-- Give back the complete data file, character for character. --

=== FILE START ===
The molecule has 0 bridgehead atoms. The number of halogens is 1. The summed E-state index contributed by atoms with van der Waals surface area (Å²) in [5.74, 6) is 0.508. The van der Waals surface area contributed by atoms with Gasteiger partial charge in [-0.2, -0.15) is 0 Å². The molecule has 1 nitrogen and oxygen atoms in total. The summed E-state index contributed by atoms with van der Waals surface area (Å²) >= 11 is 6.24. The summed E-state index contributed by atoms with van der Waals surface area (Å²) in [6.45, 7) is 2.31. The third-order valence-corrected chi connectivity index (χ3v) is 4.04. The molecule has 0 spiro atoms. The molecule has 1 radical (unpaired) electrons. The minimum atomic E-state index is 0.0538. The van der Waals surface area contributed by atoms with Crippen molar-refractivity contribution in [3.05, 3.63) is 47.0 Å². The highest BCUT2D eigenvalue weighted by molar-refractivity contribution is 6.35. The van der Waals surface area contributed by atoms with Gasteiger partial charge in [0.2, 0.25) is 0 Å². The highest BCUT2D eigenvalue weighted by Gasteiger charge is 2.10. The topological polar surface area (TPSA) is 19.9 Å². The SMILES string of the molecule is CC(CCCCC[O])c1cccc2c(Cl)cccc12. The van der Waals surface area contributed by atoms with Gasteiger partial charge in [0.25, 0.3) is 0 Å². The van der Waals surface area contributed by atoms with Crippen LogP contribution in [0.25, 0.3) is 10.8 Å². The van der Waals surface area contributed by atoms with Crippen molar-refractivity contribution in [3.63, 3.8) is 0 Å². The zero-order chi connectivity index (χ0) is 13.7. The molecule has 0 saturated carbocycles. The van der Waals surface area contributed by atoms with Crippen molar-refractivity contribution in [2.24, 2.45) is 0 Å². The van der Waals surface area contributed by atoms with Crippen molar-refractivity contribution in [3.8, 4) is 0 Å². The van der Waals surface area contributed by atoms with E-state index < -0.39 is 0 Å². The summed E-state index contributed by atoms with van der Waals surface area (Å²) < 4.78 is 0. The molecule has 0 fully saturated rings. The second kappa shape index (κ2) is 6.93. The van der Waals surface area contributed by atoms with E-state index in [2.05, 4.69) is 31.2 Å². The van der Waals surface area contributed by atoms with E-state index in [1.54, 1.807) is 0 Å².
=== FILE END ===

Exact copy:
The molecule has 0 bridgehead atoms. The number of halogens is 1. The summed E-state index contributed by atoms with van der Waals surface area (Å²) in [5.74, 6) is 0.508. The van der Waals surface area contributed by atoms with Gasteiger partial charge in [-0.2, -0.15) is 0 Å². The molecule has 1 nitrogen and oxygen atoms in total. The summed E-state index contributed by atoms with van der Waals surface area (Å²) >= 11 is 6.24. The summed E-state index contributed by atoms with van der Waals surface area (Å²) in [6.45, 7) is 2.31. The third-order valence-corrected chi connectivity index (χ3v) is 4.04. The molecule has 0 spiro atoms. The molecule has 1 radical (unpaired) electrons. The minimum atomic E-state index is 0.0538. The van der Waals surface area contributed by atoms with Crippen molar-refractivity contribution in [3.05, 3.63) is 47.0 Å². The highest BCUT2D eigenvalue weighted by molar-refractivity contribution is 6.35. The van der Waals surface area contributed by atoms with Gasteiger partial charge in [0.2, 0.25) is 0 Å². The highest BCUT2D eigenvalue weighted by Gasteiger charge is 2.10. The topological polar surface area (TPSA) is 19.9 Å². The SMILES string of the molecule is CC(CCCCC[O])c1cccc2c(Cl)cccc12. The van der Waals surface area contributed by atoms with Gasteiger partial charge in [0.25, 0.3) is 0 Å². The van der Waals surface area contributed by atoms with Crippen LogP contribution in [0.25, 0.3) is 10.8 Å². The van der Waals surface area contributed by atoms with Crippen molar-refractivity contribution in [3.63, 3.8) is 0 Å². The zero-order chi connectivity index (χ0) is 13.7. The molecule has 0 saturated carbocycles. The van der Waals surface area contributed by atoms with Crippen molar-refractivity contribution in [2.24, 2.45) is 0 Å². The van der Waals surface area contributed by atoms with Crippen molar-refractivity contribution in [3.8, 4) is 0 Å². The van der Waals surface area contributed by atoms with E-state index < -0.39 is 0 Å². The summed E-state index contributed by atoms with van der Waals surface area (Å²) < 4.78 is 0. The molecule has 0 fully saturated rings. The second kappa shape index (κ2) is 6.93. The van der Waals surface area contributed by atoms with E-state index in [2.05, 4.69) is 31.2 Å². The van der Waals surface area contributed by atoms with E-state index in [1.54, 1.807) is 0 Å².